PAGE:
Mechanical parts were at least a little easier to come by — some period production Countach parts would do the job, but even then many of the finer detail pieces and components had to be recreated from scratch.
Then there was the body. This was the first Countach, remember. No wings, no slats, no scoops. This is the pure, clean, original Gandini look, and it had to be perfect. Polo Storico turned to the Lamborghini Centro Stile where the team led by Mitja Borkert, Head of Design, set to work on a very challenging project. “The LP 500 is of paramount importance to Lamborghini because it gave rise to the design DNA of all subsequent models.” said Mitja Borkert. “To arrive at the car that debuted in Geneva in 1971, a 1:1 scale styling model was developed, which along with the car itself was lost over time, but extensive photographic evidence of it remains. This is the same approach with which we decided to tackle the project. Starting from publications of the time, from images on homologation sheets and other material recovered from Polo Storico, we were able to reconstruct the mathematics necessary for creating the first 1:1 scale model. The biggest challenge was to create the exact volume of the car, and for this we used the opportunity to take a 3D scan of our LP 400 (chassis 001), which was an enormous source of information. It took us 2000 hours of work altogether to arrive at the final model, with lines that satisfied us. The exact same procedure was followed for the interior.”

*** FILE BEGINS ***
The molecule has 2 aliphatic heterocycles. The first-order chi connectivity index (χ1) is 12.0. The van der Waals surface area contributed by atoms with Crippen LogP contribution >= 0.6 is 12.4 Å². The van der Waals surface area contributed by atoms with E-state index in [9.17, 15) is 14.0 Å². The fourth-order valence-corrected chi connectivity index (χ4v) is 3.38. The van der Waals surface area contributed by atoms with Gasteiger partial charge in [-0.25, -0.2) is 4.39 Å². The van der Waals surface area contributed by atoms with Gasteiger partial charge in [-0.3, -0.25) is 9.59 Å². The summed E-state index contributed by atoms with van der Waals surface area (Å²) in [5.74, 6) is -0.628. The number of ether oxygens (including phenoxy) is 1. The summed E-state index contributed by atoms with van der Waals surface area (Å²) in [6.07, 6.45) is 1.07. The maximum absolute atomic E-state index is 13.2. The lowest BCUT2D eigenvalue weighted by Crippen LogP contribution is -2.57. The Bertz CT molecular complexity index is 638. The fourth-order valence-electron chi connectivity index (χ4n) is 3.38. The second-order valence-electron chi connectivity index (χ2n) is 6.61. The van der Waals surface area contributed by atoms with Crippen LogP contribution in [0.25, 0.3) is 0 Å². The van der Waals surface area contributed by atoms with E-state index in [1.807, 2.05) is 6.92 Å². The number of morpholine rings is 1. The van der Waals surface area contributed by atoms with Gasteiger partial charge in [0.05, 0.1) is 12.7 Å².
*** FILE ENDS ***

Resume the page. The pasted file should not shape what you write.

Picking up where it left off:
Even the paint and the tyres needed careful research. The Lamborghini raid on the PPG archives proved to be crucial, making it possible to identify, after careful analysis, the exact composition for producing the yellow color used, identified as “Giallo Fly Speciale”. Meanwhile, Pirelli had a dig through its archives, and was able to recreate the original Cinturato CN12 tyres, supplied in the sizes 245/60R14 for the front and 265/60R14 for the rear. These new tyres are fitted with the same tread pattern and aesthetics as in the 1970s, but with a modern compound and structure.
And so here it is. As if it’s travelled through time from Geneva 1971. The original Lamborghini Countach LP500. Not a replica, because it’s made by the original factory. Not a ‘continuation’ because this is the only one that will be made. Not a ‘reborn’ because there was no original donor car to work from. It’s old, but new. Lost, but found.
“The Countach reinvented high-performance cars,” said Stephan Winkelmann, Chairman and CEO of Automobili Lamborghini, “and it became an icon in terms of stylistic language that even today, after decades, still inspires contemporary Lamborghinis. Bringing the reconstruction of the first Countach to the concept class of the Concorso d’Eleganza Villa d’Este, in the year we are celebrating the 50th anniversary of this model, is something extraordinary because it allows us to admire the legendary 1971 LP 500 in person for the first time in so many years.”